“Greg Wilson was the first person I called,” Kennedy said. “He is my football guy. He never hesitated. … I texted and said, ‘I know you’re busy, but call me when you get some time.’ Football season was starting in three weeks.”

Later that day, Wilson called Kennedy and told him to get him everyone’s sizes from head to toe. Wilson ultimately sent to Kennedy’s house two massive boxes full of uniforms and gear for each of the six officials once they were all sewn and specifically sized.

“He asked if I was in a position to assist, and I said, ‘Absolutely,’” Wilson recalled. “Outside of officiating, I personally believe this is what we should be doing — trying our best to help each other out in life. I was very grateful that I was in this unique position to be able to step in and help out and get these men on their feet and hopefully refereeing football games and just making their lives a bit easier.”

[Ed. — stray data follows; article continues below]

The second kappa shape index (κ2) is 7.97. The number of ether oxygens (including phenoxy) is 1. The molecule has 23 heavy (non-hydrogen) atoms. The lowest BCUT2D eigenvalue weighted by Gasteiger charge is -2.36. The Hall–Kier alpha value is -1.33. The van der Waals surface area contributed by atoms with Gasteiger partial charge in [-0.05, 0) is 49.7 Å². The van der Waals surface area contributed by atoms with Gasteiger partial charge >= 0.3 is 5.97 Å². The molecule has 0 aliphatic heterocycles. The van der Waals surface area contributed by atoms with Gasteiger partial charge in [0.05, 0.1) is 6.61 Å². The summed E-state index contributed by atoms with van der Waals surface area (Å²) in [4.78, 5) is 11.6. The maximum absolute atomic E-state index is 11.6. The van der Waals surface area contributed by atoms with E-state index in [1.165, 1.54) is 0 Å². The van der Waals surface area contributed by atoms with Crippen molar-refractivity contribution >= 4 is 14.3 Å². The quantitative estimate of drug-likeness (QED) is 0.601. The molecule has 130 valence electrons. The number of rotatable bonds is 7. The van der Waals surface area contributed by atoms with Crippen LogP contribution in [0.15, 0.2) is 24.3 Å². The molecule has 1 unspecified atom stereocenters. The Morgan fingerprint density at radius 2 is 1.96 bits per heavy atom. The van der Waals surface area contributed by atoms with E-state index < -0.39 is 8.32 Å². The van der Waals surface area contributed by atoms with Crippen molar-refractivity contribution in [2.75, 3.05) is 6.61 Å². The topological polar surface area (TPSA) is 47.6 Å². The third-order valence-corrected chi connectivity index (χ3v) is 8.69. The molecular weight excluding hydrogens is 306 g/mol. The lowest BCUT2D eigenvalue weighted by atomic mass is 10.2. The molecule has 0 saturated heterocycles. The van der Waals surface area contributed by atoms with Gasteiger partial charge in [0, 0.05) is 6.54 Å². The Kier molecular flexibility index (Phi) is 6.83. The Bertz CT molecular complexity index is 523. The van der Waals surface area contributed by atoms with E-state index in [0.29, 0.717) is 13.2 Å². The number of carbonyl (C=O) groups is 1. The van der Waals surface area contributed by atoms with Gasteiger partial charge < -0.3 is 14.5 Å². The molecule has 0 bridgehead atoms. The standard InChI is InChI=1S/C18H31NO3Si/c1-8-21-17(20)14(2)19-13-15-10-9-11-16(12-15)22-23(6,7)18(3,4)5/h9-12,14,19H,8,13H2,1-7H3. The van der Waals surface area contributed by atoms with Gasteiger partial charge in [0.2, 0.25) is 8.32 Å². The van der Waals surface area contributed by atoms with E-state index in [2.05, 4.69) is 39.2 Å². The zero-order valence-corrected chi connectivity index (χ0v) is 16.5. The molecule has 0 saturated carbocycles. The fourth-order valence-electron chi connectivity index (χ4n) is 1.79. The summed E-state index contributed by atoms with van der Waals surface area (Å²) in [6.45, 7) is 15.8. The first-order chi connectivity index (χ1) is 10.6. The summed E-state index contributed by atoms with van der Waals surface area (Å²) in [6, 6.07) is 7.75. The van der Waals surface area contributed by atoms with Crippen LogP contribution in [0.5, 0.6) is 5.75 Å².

Getting the officials back onto the field would not have been possible without all the endeavors of everyone behind the scenes. Trying to replace everything in a short amount of time was no easy task. Wilson said Honig’s was able to supply everything to the officials except shoes, and True Officials out of Louisville stepped in to fill the gaps as well.

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“Greg overnighted everything,” Kennedy said. “I got the package Monday afternoon and took it to UPS on Tuesday. Initially, I wasn’t even sure if UPS could get it there. … Kyle ended up getting it on Wednesday and made all the drops on Thursday to the guys. Those guys had games on Friday.”

Scott Kennedy (right) delivers supplies to those in need in Kentucky and meets with area assigner Kyle Maggard.